In April 2012, a recent graduate Mr. Said Gutseriev purchased the Fleet Street building for £70 m ($110 m) via his firm registered in the British Virgin Islands.
Mr. Gutseriev bought another family jewel in 2017 which triggered a media story when his company ‘Safmar’ purchased the commercial Gloucester Building for $24 m in Hammersmith, another upmarket district in London.
Under the terms of the deal, the asset was to be owned by a British Virgin Islands company with the ultimate beneficiary being the oligarch’s son Said Gutseriev.
The Gutseriev’s also owned Lilly House on Hanover Square that they managed to sell for $92 after the sanctions were announced.
After Mr. Gutseriev’s holdings in London were revealed in Pandora Papers, his spokesperson told The Guardian that Mikhail Gutseriev had no connection to the assets purchased 15 years prior, and that his son Said, an entrepreneur and the offshore beneficiary owner of the majority of the oligarch’s assets, was a UK citizen.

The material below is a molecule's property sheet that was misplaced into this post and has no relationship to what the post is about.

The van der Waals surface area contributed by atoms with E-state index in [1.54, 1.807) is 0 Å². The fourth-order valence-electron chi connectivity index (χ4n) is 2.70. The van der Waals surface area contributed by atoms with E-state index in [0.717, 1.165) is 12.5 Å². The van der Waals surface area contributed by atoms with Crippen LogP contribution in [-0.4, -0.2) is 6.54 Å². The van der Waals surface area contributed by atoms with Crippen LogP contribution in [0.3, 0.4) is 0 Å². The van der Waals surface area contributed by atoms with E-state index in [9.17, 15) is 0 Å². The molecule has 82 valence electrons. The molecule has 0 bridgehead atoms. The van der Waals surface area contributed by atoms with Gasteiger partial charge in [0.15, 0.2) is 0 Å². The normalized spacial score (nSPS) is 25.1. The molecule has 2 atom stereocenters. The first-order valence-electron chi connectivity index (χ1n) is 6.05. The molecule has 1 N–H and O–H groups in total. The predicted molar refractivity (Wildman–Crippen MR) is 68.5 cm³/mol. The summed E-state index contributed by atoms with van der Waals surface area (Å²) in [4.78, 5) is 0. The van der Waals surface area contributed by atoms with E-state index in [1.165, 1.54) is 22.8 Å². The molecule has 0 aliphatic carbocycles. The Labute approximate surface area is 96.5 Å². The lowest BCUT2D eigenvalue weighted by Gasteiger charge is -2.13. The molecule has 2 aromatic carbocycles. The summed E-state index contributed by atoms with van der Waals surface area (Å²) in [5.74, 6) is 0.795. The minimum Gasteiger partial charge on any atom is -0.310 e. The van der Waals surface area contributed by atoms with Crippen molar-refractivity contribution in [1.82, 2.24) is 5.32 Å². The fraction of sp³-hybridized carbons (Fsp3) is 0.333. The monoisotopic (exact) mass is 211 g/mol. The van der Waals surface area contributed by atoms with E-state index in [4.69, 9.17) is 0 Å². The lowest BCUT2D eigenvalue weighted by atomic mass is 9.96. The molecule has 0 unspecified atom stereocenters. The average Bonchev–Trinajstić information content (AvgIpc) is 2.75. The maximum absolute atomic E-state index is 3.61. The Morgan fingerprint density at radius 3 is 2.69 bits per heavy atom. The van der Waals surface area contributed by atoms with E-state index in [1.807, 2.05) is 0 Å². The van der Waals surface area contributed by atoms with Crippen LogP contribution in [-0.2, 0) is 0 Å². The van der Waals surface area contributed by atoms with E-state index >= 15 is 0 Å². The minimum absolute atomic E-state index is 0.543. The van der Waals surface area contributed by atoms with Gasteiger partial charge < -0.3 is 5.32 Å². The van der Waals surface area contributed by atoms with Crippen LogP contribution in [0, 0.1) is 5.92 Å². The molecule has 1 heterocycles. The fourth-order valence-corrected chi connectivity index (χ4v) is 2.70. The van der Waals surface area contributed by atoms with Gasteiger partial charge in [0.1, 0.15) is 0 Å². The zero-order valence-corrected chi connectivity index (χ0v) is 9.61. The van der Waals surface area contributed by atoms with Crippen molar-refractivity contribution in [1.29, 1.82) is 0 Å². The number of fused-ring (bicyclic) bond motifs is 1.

Yet the family’s real estate shopping streak took place mainly between 2004 and 2009 when Said was an undergraduate student and could not have been running multimillion dollar businesses. Which did not stop him from becoming the ultimate beneficiary of trusts that acquired some of those assets. Said’s representatives told the BBC that the entrepreneur did not have “any business links with his father”.
We have requested comments from the Gutseriev family, as well as HM Treasury that oversights the implementation of sanctions. We are yet to receive a response.
Gutseriev’s link to Belarus
Mikhail Gutseriev is one of the founders of ‘Safmar’, a vast business empire with assets in oil, coal, potassium, finance, trade, real estate and media industries. His personal net worth is estimated at around $2.5 bn.